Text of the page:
New Delhi: What was the hurry in filing charge sheet without sanctions, asked Chief Metropolitan Magistrate Deepak Sehrawat on Monday while pulling up the Delhi Police in connection with the JNU sedition case.
The Patiala House Court further sought a report of the case from Deputy Commissioner of Police (DCP) and then slated the matter for further hearing on March 29.During the course of hearing, Chief Public Prosecutor Vikas Singh informed the court that granting of sanctions can take two to three months. The court is also likely to view and consider the electronic evidence in the case, including a video of the incident.
On February 28, the Delhi Police informed the court that the file for grant of sanctions is still pending with Delhi government and that they have received no reply as yet.
The court had directed the Delhi Police to urge the Delhi government to expedite the sanction process to prosecute former JNU Student`s Union (JNUSU) president Kanhaiya Kumar and others in the case.
It also rapped the Delhi government, saying it cannot sit on a file for an indefinite time. Under the Code of Criminal Procedure (CrPC), the court cannot take cognisance of the police charge sheet without sanction from the home department of the state concerned.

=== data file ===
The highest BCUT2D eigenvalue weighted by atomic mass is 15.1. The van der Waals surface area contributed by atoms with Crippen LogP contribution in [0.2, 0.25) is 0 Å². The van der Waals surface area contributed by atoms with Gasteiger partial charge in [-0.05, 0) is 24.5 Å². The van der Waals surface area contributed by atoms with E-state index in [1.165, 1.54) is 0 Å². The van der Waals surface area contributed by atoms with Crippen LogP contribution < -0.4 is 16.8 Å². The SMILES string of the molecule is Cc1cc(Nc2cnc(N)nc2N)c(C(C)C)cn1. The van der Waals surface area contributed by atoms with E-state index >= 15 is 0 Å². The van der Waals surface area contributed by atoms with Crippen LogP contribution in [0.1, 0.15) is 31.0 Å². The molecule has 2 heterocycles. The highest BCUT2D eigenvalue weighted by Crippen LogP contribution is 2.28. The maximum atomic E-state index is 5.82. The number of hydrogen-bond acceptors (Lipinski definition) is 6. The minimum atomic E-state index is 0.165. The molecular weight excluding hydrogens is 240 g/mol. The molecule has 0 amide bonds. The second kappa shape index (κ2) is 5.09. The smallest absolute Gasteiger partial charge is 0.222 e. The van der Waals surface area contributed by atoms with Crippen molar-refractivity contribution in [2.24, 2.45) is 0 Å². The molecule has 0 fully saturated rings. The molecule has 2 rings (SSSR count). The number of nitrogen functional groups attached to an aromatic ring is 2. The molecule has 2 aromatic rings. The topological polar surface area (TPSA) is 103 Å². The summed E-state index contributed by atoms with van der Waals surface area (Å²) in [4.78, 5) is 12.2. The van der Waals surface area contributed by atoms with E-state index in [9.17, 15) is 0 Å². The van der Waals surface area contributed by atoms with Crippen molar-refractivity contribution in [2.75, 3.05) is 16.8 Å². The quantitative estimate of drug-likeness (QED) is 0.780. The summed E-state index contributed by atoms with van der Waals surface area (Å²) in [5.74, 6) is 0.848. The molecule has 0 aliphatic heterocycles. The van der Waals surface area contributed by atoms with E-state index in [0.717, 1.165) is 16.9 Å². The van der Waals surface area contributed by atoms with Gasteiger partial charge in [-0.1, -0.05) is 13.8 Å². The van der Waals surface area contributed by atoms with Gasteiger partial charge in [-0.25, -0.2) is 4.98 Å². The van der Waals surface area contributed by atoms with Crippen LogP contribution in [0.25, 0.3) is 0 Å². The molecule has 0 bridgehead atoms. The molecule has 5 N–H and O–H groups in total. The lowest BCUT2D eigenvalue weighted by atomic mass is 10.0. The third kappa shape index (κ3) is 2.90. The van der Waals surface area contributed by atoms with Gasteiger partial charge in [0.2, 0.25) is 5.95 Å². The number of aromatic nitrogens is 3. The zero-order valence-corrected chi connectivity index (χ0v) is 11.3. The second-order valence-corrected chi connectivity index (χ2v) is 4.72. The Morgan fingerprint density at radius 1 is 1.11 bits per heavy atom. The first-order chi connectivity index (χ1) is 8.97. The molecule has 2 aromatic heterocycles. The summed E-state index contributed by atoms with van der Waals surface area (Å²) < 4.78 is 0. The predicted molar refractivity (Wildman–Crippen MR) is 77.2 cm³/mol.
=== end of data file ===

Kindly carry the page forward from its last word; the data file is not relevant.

Delhi Police has claimed to have recovered communication between Kanhaiya Kumar and his associate Umar Khalid besides video footage to suggest "evidence" that they were part of a group of students who raised anti-national slogans during a protest event organised on the campus on February 9, 2016.
In the charge sheet filed in court in January, Delhi Police had said there were videos wherein Kumar could be seen "leading the students who were raising anti-national slogans" and that he had been identified by witnesses in the videos.
"The location of mobile phone at the place of occurrence" was also cited as evidence against Kumar in the 1200-page charge sheet.
As part of other evidence, the police said the Forensic Science Laboratory had retrieved an SMS sent by Khalid to Kumar, asking him to "arrive at Sabarmati Dhaba, JNU, as their permission had been cancelled by the JNU administration."